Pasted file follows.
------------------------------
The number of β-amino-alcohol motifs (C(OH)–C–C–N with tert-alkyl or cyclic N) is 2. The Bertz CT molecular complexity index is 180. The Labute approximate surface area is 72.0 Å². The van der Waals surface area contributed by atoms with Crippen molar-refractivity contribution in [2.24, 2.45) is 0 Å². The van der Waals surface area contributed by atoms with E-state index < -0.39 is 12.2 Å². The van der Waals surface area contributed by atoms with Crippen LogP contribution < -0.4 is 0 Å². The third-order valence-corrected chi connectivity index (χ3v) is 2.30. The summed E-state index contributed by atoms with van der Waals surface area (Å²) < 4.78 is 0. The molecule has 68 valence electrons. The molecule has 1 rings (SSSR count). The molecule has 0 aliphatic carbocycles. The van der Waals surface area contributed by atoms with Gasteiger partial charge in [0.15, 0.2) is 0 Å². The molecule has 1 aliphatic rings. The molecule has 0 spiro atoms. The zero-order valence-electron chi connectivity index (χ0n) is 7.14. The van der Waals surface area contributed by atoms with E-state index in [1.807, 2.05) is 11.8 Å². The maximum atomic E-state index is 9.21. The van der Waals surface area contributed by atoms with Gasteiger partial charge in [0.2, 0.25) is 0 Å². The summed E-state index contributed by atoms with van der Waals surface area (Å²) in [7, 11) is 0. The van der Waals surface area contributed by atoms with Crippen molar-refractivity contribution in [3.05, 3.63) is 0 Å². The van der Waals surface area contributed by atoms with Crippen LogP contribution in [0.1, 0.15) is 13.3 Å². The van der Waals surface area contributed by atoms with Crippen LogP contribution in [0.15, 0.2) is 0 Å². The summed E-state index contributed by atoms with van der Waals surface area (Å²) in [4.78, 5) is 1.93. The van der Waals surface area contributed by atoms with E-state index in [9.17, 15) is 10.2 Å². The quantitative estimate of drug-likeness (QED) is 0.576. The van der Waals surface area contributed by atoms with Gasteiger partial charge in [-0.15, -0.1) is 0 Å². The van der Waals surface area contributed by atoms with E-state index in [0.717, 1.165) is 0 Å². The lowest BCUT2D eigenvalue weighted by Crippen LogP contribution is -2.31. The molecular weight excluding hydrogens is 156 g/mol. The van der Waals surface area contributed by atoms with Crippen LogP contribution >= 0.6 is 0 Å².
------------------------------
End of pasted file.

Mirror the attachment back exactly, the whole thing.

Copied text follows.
The number of β-amino-alcohol motifs (C(OH)–C–C–N with tert-alkyl or cyclic N) is 2. The Bertz CT molecular complexity index is 180. The Labute approximate surface area is 72.0 Å². The van der Waals surface area contributed by atoms with Crippen molar-refractivity contribution in [2.24, 2.45) is 0 Å². The van der Waals surface area contributed by atoms with E-state index < -0.39 is 12.2 Å². The van der Waals surface area contributed by atoms with Crippen LogP contribution < -0.4 is 0 Å². The third-order valence-corrected chi connectivity index (χ3v) is 2.30. The summed E-state index contributed by atoms with van der Waals surface area (Å²) < 4.78 is 0. The molecule has 68 valence electrons. The molecule has 1 rings (SSSR count). The molecule has 0 aliphatic carbocycles. The van der Waals surface area contributed by atoms with Gasteiger partial charge in [0.15, 0.2) is 0 Å². The molecule has 1 aliphatic rings. The molecule has 0 spiro atoms. The zero-order valence-electron chi connectivity index (χ0n) is 7.14. The van der Waals surface area contributed by atoms with E-state index in [1.807, 2.05) is 11.8 Å². The maximum atomic E-state index is 9.21. The van der Waals surface area contributed by atoms with Gasteiger partial charge in [0.2, 0.25) is 0 Å². The summed E-state index contributed by atoms with van der Waals surface area (Å²) in [7, 11) is 0. The van der Waals surface area contributed by atoms with Crippen molar-refractivity contribution in [3.05, 3.63) is 0 Å². The van der Waals surface area contributed by atoms with Crippen LogP contribution in [0.1, 0.15) is 13.3 Å². The van der Waals surface area contributed by atoms with Crippen LogP contribution in [0.15, 0.2) is 0 Å². The summed E-state index contributed by atoms with van der Waals surface area (Å²) in [4.78, 5) is 1.93. The van der Waals surface area contributed by atoms with E-state index in [9.17, 15) is 10.2 Å². The quantitative estimate of drug-likeness (QED) is 0.576. The van der Waals surface area contributed by atoms with Gasteiger partial charge in [-0.15, -0.1) is 0 Å². The van der Waals surface area contributed by atoms with E-state index in [0.717, 1.165) is 0 Å². The lowest BCUT2D eigenvalue weighted by Crippen LogP contribution is -2.31. The molecular weight excluding hydrogens is 156 g/mol. The van der Waals surface area contributed by atoms with Crippen LogP contribution >= 0.6 is 0 Å².